Dr. Harrington began observing and modeling giant planets as an undergraduate at MIT. His pre-impact model of the collision of comet Shoemaker-Levy 9 with Jupiter in 1994, part of his MIT PhD thesis in planetary sciences, was published on the cover of Nature and sparked the worldwide media spree surrounding that event. Dr. Harrington then held a National Research Council Fellowship at the NASA Goddard Space Flight Center, during which he modeled the aftermath of the Shoemaker-Levy 9 impact and also identified the majority of planetary waves known on planets other than Earth. From 1997 – 2006, he worked as a staff scientist at Cornell University, where his interests shifted to observing extrasolar planets. He was part of the team that first measured light from an extrasolar planet, a result published in Nature in April 2005. He continues this work at UCF, first leading the Spitzer Exoplanet Target of Opportunity Program, which measured exoplanet eclipses and transits with the Spitzer Space Telescope, and now developing Bayesian Atmospheric Radiative Transfer (BART), an open-source, reproducible-research code for inferring (“retrieving”) the properties of exoplanet atmospheres from observations. He won the 2011 College of Sciences Excellence in Research Award for this work. A co-founder of the Planetary Sciences Track in the UCF Physics PhD program, he developed and teaches AST 6165 Planetary Atmospheres, AST 5765/4762 (Advanced) Astronomical Data Analysis, and PHZ 3150 Introduction to Numerical Computing. In 2020, he was named a UCF Pegasus Professor, was elected Chair of the UCF Faculty Senate, and became a member of the UCF Board of Trustees.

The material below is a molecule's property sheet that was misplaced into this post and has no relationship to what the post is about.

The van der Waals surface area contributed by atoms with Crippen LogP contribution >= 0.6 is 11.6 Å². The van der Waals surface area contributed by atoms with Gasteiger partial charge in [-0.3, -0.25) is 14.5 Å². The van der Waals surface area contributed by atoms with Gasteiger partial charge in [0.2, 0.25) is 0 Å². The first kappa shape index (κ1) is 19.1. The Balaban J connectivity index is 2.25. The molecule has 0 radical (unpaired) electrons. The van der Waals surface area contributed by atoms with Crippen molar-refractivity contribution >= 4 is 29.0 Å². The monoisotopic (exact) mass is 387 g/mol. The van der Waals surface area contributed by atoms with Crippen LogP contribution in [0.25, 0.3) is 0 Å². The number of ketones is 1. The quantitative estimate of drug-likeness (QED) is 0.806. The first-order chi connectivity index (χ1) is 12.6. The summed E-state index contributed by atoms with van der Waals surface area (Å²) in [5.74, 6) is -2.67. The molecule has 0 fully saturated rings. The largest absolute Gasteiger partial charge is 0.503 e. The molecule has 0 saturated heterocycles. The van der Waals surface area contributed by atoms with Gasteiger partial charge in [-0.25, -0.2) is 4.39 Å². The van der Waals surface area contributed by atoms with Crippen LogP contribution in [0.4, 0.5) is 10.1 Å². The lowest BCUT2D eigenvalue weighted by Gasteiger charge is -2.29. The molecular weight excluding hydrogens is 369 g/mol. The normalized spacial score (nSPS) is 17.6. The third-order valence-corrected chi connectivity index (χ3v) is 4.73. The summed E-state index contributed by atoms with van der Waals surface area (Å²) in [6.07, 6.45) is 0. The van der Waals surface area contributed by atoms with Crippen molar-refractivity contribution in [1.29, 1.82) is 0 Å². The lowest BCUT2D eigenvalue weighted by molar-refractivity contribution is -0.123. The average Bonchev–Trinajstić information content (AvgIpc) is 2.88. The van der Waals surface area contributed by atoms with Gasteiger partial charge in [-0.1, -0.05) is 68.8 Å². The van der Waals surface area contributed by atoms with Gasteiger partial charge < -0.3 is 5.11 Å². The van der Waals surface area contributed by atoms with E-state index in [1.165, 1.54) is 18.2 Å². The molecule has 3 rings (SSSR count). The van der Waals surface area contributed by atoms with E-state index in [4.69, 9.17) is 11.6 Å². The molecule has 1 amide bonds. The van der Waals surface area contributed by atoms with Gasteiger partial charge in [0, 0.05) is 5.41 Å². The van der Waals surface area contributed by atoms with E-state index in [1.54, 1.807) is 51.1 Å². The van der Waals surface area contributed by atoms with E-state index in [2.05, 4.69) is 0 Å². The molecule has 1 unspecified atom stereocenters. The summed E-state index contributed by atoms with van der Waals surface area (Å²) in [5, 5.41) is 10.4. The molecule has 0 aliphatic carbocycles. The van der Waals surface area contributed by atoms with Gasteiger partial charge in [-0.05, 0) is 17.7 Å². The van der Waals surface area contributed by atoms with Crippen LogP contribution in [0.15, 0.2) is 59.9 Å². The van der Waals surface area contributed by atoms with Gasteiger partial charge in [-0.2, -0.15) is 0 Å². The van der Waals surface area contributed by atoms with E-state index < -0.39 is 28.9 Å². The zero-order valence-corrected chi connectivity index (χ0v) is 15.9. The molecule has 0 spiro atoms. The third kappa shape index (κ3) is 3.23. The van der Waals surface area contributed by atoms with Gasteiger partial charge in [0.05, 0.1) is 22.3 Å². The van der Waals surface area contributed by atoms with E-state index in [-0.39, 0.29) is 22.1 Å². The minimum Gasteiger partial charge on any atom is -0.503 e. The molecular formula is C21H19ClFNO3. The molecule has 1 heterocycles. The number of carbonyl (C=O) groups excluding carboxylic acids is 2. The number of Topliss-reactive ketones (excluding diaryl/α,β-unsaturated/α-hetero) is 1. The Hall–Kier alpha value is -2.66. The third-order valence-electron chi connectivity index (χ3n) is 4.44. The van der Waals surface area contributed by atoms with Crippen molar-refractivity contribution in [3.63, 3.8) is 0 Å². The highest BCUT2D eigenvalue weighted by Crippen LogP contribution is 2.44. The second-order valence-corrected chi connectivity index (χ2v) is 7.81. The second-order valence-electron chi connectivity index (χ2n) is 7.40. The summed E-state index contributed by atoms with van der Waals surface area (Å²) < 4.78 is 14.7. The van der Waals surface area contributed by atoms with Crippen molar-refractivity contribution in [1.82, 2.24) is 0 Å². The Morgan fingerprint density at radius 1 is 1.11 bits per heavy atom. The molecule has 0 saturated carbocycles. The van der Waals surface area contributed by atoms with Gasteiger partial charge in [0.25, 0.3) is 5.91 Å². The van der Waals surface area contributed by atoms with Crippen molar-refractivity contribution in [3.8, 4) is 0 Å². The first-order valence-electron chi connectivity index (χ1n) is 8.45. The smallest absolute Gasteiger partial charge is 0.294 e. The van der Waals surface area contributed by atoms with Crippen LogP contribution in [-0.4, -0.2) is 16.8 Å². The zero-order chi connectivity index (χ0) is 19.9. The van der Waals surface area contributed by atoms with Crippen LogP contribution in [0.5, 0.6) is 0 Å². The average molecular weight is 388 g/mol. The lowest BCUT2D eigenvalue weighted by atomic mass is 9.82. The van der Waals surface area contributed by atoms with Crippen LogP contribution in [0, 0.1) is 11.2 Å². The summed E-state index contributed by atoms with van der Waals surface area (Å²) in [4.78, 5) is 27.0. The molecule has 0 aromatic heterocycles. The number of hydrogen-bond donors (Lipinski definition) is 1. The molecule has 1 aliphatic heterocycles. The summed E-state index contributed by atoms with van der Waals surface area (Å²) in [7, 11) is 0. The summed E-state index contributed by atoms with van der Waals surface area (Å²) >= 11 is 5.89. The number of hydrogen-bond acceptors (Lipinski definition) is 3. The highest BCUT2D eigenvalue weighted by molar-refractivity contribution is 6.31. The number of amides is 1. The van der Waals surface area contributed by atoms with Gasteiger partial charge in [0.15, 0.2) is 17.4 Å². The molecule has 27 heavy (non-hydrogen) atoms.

Professor Harrington’s Research Web Site is here
Planetary and exoplanetary atmospheres.
Astronomical data analysis methodology.
Infrared observing techniques.
In the News
Neptune Celebrates 175th Birthday, Still a Mystery Worth Solving
Students and community members got a nice view of the planet Neptune and its biggest moon Triton during one of September’s Knights Under the Stars…
National Asteroid Day: A Celebration of Mysterious Small Bodies
Imagine a celestial body larger than the Statue of Liberty skyrocketing past Earth with enough energy to flatten a city. Since 2011 this has only…